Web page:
So how do we make our writing spiritually meaningful without the reader feeling preached at? First, some don’ts.

Don’t #1: Thrusting Your Own Voice into a Character’s Mouth
Ever had the annoying feeling that an author has barged front and center into a novel, jamming the story with her own agenda? It usually happens when a character spouts opinions unrelated to the plot. A reader will see right through this. It makes her feel tricked, like, “You think I can’t tell you’re trying to manipulate me through your story?”

Don’t #2: Convoluting a Plot
Recently I watched a movie where everything that happened seemed contrived to make me accept as true a certain philosophy—one contrary to my own values. By the end, I had lost track of the plot and was only feeling frustrated.

As an editor, I’ve also seen this. In one example, the author thrust an irrelevant flashback into the middle of an action sequence just so he could squeeze in an altar call. It felt like a cheap trick.

Don’t #3: Creating One-dimensional, Puppet Characters
I once edited a book where the antagonist obviously represented greedy, self-centered, feminism. By only showing this character as horribly vulgar and foul, the author was obviously trying to say that greedy feminism is wrong. Which I agree with. But the character was completely unbelievable in the story. She seemed merely to exist to promote the author’s perspective.

This can happen with Christian characters as well. When we make them too perfect, they seem to be there only to show the reader how to behave. But even the strongest Christians have problems—just read the pages of Scripture.

Now some do’s.

Do #1: Abide in Christ
Study the Word, attend church, pray. When your cup is full, it overflows into all your life—including your stories.

Do #2: Trust the Power of Fiction
Create an A+ story with multi-dimensional characters. Let the words flow from your core—and the messages you most treasure will develop naturally.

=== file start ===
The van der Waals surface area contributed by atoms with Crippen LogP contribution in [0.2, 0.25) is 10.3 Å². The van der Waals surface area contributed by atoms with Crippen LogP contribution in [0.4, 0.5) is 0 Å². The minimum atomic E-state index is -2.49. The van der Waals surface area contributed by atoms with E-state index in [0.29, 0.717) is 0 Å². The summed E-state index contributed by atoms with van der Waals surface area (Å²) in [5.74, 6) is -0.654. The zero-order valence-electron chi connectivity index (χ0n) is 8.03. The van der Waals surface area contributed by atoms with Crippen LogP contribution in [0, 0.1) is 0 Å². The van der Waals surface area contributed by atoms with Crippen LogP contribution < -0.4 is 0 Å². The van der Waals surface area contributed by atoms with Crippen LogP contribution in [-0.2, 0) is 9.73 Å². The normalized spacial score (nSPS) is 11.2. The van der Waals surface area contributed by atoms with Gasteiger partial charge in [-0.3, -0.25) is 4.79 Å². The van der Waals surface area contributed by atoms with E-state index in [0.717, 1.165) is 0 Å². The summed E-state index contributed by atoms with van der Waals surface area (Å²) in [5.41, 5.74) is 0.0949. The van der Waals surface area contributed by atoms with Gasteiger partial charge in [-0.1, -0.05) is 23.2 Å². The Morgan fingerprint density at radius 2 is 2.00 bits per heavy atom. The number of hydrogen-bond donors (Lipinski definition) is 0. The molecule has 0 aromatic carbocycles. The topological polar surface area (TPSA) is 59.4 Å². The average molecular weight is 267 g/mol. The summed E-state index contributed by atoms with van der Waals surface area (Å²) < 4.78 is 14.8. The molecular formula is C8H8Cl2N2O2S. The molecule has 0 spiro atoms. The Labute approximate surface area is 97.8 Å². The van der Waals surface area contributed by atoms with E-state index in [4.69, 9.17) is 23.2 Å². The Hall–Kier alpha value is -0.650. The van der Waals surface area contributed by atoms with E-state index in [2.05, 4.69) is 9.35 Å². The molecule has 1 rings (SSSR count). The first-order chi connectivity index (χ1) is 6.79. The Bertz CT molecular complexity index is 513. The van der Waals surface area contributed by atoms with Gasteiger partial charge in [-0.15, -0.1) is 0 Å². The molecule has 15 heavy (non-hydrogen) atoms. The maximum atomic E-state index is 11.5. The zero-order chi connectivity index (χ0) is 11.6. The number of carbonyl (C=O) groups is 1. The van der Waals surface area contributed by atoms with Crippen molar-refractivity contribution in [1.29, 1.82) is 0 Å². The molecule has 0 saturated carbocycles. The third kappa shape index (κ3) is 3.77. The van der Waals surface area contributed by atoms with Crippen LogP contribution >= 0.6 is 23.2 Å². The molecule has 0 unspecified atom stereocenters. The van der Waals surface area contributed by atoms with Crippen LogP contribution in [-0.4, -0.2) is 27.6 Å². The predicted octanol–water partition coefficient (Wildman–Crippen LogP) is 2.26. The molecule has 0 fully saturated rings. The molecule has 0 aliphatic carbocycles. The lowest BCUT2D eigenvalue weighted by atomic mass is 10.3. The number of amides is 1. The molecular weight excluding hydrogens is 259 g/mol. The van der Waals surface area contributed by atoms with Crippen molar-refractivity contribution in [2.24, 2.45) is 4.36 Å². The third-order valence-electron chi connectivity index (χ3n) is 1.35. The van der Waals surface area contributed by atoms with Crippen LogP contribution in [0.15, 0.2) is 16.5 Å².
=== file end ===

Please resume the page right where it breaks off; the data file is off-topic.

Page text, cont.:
In closing, let’s take a look at a master’s work. Remember this scene from The Lion, the Witch and the Wardrobe?

“Aslan a man!” said Mr. Beaver sternly. “Certainly not. … Aslan is a lion—the lion, the great Lion.”
“Ooh!” said Susan, “… Is he—quite safe?”
“Safe?” said Mr. Beaver. “Don’t you hear what Mrs. Beaver tells you? Who said anything about safe? ‘Course he isn’t safe. But he’s good. He’s the King, I tell you.”1

This is just one example of how Lewis layered spiritual meaning while maintaining the enchanting nature of his story. And from what I understand, he simply wanted to write a good story—yet his cup was full, so the message flowed.

1. Lewis, C.S, The Lion, the Witch and the Wardrobe, (Macmillan Publishing Company: New York, 1988) page 64. Note: This quote has been condensed by the author.

Wednesday, October 26, 2011

Ask O: The Boring Stuff

Happy Wednesday, writing friends. I hope you're enjoying fall as much as I am!

Today's question is: Why do I have to write a timeline? It's so boring.

This one makes me laugh, because I relate!

Novel creation is exciting, isn’t it? I love snuggling up to a fresh story idea, uncovering the depths of recently created characters, imagining awesome plot twists, and envisioning new ways to add conflict and stakes.